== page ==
Alarms are alarming! The snooze button might seem like a friend on mornings when you’re jolted awake by a buzzer, bell, or blast of music. When you haven’t had adequate rest, groping to silence that horrible jangle for “just a few more minutes” might feel merciful.
Unfortunately, it’s not. When you fall back to sleep for a short interval, you set off a cascade of reactions that add up to a LESS-rested feeling all day, and a very slow awakening.
Think a few minutes’ more will make you more alert at a morning meeting? That quick snooze means your full cognitive abilities won’t get up to speed for hours. You’ll wake more slowly and much more painfully the second time than if you just hit the deck when you first hear the alarm.
The Dozy Delusion
Here’s what happens when you snatch a second snooze before getting up. You drop-kick your brain back to the very beginning of the sleep cycle, which is the worst point at which to be awakened. And how do you feel?
Underwater, foggy, even confused. The scientific name for the natural, slow-waking state is sleep inertia. Normally, after an adequate night’s sleep, you’ll shrug off those sluggish sensations in a very few minutes. Your basic brain functions start up instantly, but things like memory, decision-making, reaction time, alertness, and attention are slower to come online.
When you sink back to sleep and are yanked awake a second time, however, the normal few minutes of sleep inertia become physiologically two to four hours. Even longer periods aren’t uncommon. You may think you’re functioning fine, but you’re actually sub-par.
What’s the solution? It may seem obvious, but going to bed earlier and sleeping long enough so that you can wake without any alarm is ideal. What’s more ideal, but more complicated, is to explore whether you can plan to sleep more closely to a natural sleep cycle, rather than the one the world seems to run by. It’s unlikely to be practical for most of us, but scientists say the benefits would be enormous.
Munich researcher Till Roennenberg has found that 70% of the population suffers from “social jetlag” — being forced to wake up and function more than an hour before their natural readiness. This gap means they arrive at work or school before they’re able to perform at their best, and the cognitive deficit lasts for hours. What’s worse is that chronic sleep loss from forced awakenings contributes to obesity and higher risks for diseases (cancer, potentially fatal heart conditions, and diabetes among them) — not to mention alcoholism, accidents, addictions and other woes.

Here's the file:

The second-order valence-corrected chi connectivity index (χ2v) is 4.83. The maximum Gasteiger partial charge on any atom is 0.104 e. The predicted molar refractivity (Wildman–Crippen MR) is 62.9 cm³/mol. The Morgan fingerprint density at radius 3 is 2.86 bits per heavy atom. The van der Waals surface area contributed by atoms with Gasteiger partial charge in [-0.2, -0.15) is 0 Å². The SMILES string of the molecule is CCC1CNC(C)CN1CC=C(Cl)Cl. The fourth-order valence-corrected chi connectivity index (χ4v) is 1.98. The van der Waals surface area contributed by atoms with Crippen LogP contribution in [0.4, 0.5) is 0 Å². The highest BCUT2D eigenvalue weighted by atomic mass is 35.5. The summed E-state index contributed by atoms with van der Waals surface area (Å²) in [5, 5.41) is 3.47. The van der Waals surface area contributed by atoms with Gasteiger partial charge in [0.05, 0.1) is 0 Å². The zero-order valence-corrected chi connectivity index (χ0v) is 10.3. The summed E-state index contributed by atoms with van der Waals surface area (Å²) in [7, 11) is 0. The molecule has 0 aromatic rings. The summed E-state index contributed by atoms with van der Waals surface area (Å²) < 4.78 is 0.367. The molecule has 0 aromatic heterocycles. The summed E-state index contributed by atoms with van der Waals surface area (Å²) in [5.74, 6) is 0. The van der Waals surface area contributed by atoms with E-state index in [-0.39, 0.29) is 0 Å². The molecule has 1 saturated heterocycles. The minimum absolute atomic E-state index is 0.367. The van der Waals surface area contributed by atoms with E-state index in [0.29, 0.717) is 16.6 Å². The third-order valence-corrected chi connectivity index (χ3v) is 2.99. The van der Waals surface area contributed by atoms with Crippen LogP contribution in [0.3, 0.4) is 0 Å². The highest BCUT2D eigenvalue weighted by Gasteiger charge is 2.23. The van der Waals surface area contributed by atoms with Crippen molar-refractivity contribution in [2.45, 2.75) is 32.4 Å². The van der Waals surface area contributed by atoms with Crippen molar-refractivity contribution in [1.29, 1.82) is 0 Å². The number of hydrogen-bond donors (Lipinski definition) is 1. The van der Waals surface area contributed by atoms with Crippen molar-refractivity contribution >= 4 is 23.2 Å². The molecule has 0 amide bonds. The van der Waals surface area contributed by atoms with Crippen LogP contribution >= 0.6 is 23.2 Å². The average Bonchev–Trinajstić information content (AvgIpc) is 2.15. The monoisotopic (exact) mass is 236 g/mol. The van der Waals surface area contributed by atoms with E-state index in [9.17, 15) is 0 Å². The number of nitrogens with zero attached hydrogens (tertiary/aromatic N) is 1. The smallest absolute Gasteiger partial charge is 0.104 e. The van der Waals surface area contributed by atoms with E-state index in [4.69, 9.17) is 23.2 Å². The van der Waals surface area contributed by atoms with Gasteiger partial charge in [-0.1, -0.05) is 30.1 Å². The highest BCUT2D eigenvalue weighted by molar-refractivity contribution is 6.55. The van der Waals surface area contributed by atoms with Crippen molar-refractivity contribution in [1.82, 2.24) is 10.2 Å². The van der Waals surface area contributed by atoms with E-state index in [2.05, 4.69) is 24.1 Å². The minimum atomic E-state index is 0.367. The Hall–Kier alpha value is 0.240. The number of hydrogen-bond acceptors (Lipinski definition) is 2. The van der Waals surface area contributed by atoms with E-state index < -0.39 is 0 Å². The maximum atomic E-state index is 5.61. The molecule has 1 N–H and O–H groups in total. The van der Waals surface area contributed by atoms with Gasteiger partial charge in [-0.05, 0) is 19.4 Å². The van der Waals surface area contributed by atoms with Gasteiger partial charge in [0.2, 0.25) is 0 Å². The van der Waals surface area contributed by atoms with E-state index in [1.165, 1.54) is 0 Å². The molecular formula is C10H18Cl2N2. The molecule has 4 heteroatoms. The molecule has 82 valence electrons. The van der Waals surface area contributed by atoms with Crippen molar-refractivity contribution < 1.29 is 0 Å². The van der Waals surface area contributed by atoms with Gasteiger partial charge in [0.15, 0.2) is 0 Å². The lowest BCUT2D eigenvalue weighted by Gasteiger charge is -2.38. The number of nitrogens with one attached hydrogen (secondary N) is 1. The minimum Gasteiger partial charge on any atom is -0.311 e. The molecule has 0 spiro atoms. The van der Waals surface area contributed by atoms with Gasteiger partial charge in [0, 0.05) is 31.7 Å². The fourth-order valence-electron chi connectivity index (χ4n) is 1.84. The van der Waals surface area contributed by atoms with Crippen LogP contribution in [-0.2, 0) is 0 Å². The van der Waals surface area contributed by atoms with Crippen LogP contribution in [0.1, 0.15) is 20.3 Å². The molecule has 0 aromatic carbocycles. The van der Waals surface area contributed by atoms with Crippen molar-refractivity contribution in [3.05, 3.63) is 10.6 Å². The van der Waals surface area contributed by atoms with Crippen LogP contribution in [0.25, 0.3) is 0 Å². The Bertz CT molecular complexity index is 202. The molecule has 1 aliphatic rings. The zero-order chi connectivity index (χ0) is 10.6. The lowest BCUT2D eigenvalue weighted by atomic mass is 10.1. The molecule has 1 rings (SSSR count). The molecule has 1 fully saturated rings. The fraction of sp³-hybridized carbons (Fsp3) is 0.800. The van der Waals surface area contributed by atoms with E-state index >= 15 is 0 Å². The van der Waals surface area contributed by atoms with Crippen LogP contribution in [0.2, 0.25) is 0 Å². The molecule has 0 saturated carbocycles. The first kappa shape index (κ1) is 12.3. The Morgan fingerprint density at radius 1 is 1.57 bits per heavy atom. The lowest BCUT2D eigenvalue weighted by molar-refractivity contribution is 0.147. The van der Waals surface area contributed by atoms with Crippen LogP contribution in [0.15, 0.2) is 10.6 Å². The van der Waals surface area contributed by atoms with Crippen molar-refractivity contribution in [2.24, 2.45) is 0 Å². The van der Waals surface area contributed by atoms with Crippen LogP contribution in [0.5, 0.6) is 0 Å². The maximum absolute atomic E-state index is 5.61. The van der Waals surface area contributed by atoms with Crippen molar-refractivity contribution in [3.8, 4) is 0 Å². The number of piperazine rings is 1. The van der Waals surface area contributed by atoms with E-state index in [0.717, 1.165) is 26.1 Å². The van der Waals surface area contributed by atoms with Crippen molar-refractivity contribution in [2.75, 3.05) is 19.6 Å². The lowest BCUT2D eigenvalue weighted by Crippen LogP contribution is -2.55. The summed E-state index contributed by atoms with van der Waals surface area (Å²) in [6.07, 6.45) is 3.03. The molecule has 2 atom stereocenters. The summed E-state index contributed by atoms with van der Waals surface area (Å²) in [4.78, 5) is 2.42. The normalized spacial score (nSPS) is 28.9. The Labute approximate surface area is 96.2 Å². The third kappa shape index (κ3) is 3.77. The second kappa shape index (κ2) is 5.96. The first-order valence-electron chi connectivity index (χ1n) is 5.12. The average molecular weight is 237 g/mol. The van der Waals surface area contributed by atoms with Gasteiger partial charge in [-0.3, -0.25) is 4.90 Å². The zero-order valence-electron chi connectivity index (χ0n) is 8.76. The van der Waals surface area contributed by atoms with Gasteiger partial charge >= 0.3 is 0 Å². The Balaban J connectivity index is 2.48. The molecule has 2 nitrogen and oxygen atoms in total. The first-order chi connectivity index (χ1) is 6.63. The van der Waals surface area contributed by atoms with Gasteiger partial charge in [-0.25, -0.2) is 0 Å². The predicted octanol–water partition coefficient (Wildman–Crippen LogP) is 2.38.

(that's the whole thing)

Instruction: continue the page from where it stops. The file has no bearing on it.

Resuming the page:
The snooze button, however tempting, can never make up for a constructed world that’s out of whack with human rhythms. How to cope? Your most realistic defense is to train yourself to go to bed earlier. You’ll sacrifice some evening freedoms, but your social jetlag can be reduced.
A Star-gazing Solution
What else can you do until the culture copes with circadian realities? You can go camping — leaving all light-emitting devices off or at home. A complete retreat from artificial light stimulation (and alarm clocks) will reset your natural sleep-wake rhythms in just a few days. Then when you get back to the un-natural world, do your best to keep the dream of good rest alive.
A regular, earlier bedtime — and getting all the way back to nature now and then — can really help. You can get a lot closer to a sleep routine that won’t require a brutal morning alarm — and won’t tempt you with that sinister snooze.